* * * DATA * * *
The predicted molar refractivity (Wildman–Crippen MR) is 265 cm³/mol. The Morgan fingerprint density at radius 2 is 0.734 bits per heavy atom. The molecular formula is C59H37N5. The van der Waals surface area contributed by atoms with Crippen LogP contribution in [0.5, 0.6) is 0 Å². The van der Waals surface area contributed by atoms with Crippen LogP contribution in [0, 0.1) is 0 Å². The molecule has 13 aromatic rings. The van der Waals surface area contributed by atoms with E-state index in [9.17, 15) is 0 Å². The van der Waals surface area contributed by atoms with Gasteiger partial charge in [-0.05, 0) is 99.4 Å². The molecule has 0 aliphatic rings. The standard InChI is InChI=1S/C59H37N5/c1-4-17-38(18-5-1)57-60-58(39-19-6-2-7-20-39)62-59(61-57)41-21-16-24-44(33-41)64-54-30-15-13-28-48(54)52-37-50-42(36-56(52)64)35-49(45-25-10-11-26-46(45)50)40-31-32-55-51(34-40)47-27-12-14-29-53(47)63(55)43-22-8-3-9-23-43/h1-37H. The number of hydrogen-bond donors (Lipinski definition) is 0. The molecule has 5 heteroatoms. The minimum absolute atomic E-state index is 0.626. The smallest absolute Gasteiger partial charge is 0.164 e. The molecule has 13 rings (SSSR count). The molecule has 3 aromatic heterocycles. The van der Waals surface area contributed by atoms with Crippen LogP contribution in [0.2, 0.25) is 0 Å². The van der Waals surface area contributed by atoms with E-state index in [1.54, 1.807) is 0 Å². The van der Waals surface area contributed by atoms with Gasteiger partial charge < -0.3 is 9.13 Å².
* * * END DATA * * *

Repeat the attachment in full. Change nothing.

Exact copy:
The predicted molar refractivity (Wildman–Crippen MR) is 265 cm³/mol. The Morgan fingerprint density at radius 2 is 0.734 bits per heavy atom. The molecular formula is C59H37N5. The van der Waals surface area contributed by atoms with Crippen LogP contribution in [0.5, 0.6) is 0 Å². The van der Waals surface area contributed by atoms with Crippen LogP contribution in [0, 0.1) is 0 Å². The molecule has 13 aromatic rings. The van der Waals surface area contributed by atoms with E-state index in [9.17, 15) is 0 Å². The van der Waals surface area contributed by atoms with Gasteiger partial charge in [-0.05, 0) is 99.4 Å². The molecule has 0 aliphatic rings. The standard InChI is InChI=1S/C59H37N5/c1-4-17-38(18-5-1)57-60-58(39-19-6-2-7-20-39)62-59(61-57)41-21-16-24-44(33-41)64-54-30-15-13-28-48(54)52-37-50-42(36-56(52)64)35-49(45-25-10-11-26-46(45)50)40-31-32-55-51(34-40)47-27-12-14-29-53(47)63(55)43-22-8-3-9-23-43/h1-37H. The number of hydrogen-bond donors (Lipinski definition) is 0. The molecule has 5 heteroatoms. The minimum absolute atomic E-state index is 0.626. The smallest absolute Gasteiger partial charge is 0.164 e. The molecule has 13 rings (SSSR count). The molecule has 3 aromatic heterocycles. The van der Waals surface area contributed by atoms with Crippen LogP contribution in [0.2, 0.25) is 0 Å². The van der Waals surface area contributed by atoms with E-state index in [1.54, 1.807) is 0 Å². The van der Waals surface area contributed by atoms with Gasteiger partial charge < -0.3 is 9.13 Å².